another definition of fusc
fusc: adj. (color) dark-brown; dusky-brown
Deletion vs variation
No need for the (very welcome) addition of a procedural Python version to entail deletion of the functional draft (now restored).
The goal declared on the Rosetta landing page (to aid a person with a grounding in one approach to a problem in learning another) is better served by the usual practice of adding variants than by unnecessary deletions. Variant drafts can illustrate differing approaches and traditions, and they provide much more eloquent and useful commentary on each other than any number of words will ever do.
The quality of code is a function of its optimisation for particular contexts. In practice, qualities such as reliability, levels of code reuse, and ease of refactoring will often prove more relevant, and more valuable, than the single-minded shaving away of the number of seconds consumed in run-time. Contexts and code cultures vary, and real legibility varies with coding traditions too.
Rosetta code does not claim, and is not equipped, to present unique and canonical versions. It is not clear that such versions could in any case exist. Issues of compliance are less subjective, and more rigorous, if delegated to the tooling. Checking Python submissions with tools like pylint and autoPep8, for example, is clearly sensible and constructive. Hout (talk) 10:30, 11 March 2020 (UTC)
- I disagree (I'm the one who initially removed the old entry). I removed it not because it was slow (it was), but because it was insane. I agree that speed optimization is not the ultimate goal of this site, and I hope you agree that our goal is to be helpful for readers. The Haskell-styled python code is not helpful. How does a reader benefit from seeing it, besides the initial "Ooh, people do that?"
- For the supposed high virtues you listed, I see none in the code entry. Reliability? It's not proven, and it is not easy to prove by wading through 11
defblocks to ascertain its logic. Code refactoring and reuse? It's moot because no sane project would want to reuse this code when it takes less time to write something simpler from scratch. Code culture vary, sure, that's why there is a Haskell section up there somewhere, where you can find beautifully readable code, because you know, it is actually Haskell.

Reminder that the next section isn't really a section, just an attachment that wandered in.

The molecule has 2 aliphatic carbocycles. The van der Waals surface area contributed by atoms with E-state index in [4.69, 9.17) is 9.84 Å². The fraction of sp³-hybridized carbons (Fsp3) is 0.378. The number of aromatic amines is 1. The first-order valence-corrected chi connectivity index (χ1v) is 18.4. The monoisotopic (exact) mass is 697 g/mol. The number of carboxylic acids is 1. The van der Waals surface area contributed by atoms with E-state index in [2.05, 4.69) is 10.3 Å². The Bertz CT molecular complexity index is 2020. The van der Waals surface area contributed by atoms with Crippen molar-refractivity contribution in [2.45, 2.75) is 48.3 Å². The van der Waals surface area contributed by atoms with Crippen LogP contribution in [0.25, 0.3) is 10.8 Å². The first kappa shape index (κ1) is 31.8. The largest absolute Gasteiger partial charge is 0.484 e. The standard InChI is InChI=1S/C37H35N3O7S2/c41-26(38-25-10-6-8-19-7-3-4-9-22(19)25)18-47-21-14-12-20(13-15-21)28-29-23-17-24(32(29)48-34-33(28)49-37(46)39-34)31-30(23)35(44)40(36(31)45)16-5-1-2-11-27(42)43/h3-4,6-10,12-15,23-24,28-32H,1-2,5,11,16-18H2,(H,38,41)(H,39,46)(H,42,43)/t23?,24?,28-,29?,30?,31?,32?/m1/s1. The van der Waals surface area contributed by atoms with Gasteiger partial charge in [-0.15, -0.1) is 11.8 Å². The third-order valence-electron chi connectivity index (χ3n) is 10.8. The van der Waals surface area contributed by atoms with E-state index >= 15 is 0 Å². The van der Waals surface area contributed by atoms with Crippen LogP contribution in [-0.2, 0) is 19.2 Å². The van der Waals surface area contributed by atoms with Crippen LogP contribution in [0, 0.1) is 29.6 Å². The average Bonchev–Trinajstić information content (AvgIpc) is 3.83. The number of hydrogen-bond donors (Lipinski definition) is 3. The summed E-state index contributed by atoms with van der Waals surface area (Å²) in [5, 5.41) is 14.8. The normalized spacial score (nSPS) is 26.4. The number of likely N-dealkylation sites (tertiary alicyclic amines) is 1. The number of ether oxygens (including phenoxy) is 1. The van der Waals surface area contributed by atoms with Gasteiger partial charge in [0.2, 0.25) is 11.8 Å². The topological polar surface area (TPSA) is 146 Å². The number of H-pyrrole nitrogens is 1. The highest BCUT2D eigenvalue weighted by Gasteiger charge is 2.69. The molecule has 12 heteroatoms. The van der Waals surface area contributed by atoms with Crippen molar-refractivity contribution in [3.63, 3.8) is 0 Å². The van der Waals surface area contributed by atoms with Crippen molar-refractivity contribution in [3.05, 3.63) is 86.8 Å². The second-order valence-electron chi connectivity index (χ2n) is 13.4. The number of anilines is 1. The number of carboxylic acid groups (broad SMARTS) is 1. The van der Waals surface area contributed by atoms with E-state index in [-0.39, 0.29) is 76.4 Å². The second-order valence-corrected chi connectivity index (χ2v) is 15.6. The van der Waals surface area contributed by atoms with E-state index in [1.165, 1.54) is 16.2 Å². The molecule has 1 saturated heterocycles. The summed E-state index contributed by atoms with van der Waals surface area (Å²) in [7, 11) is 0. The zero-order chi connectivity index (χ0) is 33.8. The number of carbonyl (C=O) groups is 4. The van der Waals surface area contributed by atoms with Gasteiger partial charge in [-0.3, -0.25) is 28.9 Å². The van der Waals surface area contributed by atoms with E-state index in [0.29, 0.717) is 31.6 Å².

- If people come to read something in the Python section and sees this behemoth, it's a sign that we have failed miserably at being helpful. --Ledrug (talk) 05:24, 12 March 2020 (UTC)
- Another constructive use of disagreement is stimulus to research and statistical analysis.
- On the question of reliability, code defects and the attendant waste of human time (rather than machine time), you may find it interesting to read the statistical analysis in A Large Scale Study of Programming Languages and Code Quality in Github (UC Davis, Ray et al. 2014) which finds Python to be one of a small number of languages which are unusually defect-prone.
- The authors of that paper conclude that the data indicates functional languages are better than procedural languages; it suggests that strong typing is better than weak typing; that static typing is better than dynamic;.
- My view (perhaps you will disagree) is that this sheds useful light on why it proves empirically rewarding (lower defect rates, higher rates of code reuse, less profligate use – and unscheduled interruption – of human time) to adopt functional methods of composition (particularly including avoidance, wherever possible, of mutable variables) in Python projects. Others have clearly had the same experience – we have only to look at the significant number of books and articles on functional programming in Python.
- That article is also evidence for the helpfulness, particularly in the case of Python, of illustrating, next to procedural examples, how one might alternatively adopt functional methods of composition, including the relegation of any mutable variables to the internals of well-tested primitives. Hout (talk) 10:11, 12 March 2020 (UTC)
- Hi Hout, your code isn't Pythonic, therefore making it much harder to understand. It is much longer, making it more error-prone and less maintainable. Worst of all, it is trying to write Haskel in Python, when the community at large rejected those extremes.
- I'm with user Ledrug on this (as you know). --Paddy3118 (talk) 11:44, 17 March 2020 (UTC)
- We've heard all these arguments – no need to crank them out again – more helpful and Rosetta-ish to just write good procedural versions for any tasks which currently only have functional drafts.
- Pythonic - pylint and Autopep8 are more rigorous and less subjective judges of that. It's clear that they haven't been applied to quite a lot of the procedural drafts on these pages.
- Readability varies with programming cultures. The procedural versions are there for those accustomed to threading through state changes, and the functional versions serve those familiar with immutability and functional composition, folds and maps.
- Haskell you will need, at some point, to learn how to spell :-) As for the language – it's essentially just math, which underlies all computations. Working with (rather than against) the math makes functional compositions much more likely to resemble each other across different idioms than the rather unconstrained complexities of the procedural state machines with which you do feel more at home, but which contribute, alas, to Python's unusually high bug rate (Davis 2014). Hout (talk) 12:45, 17 March 2020 (UTC)
- ps the paper you quote has its those questioning both its methodology and conclusions, as well as an industry that here's the hype and responds with less blind faith than they did for Lisp and OO before it. Python has a functional style that isn't what you push. --Paddy3118 (talk) 16:01, 17 March 2020 (UTC)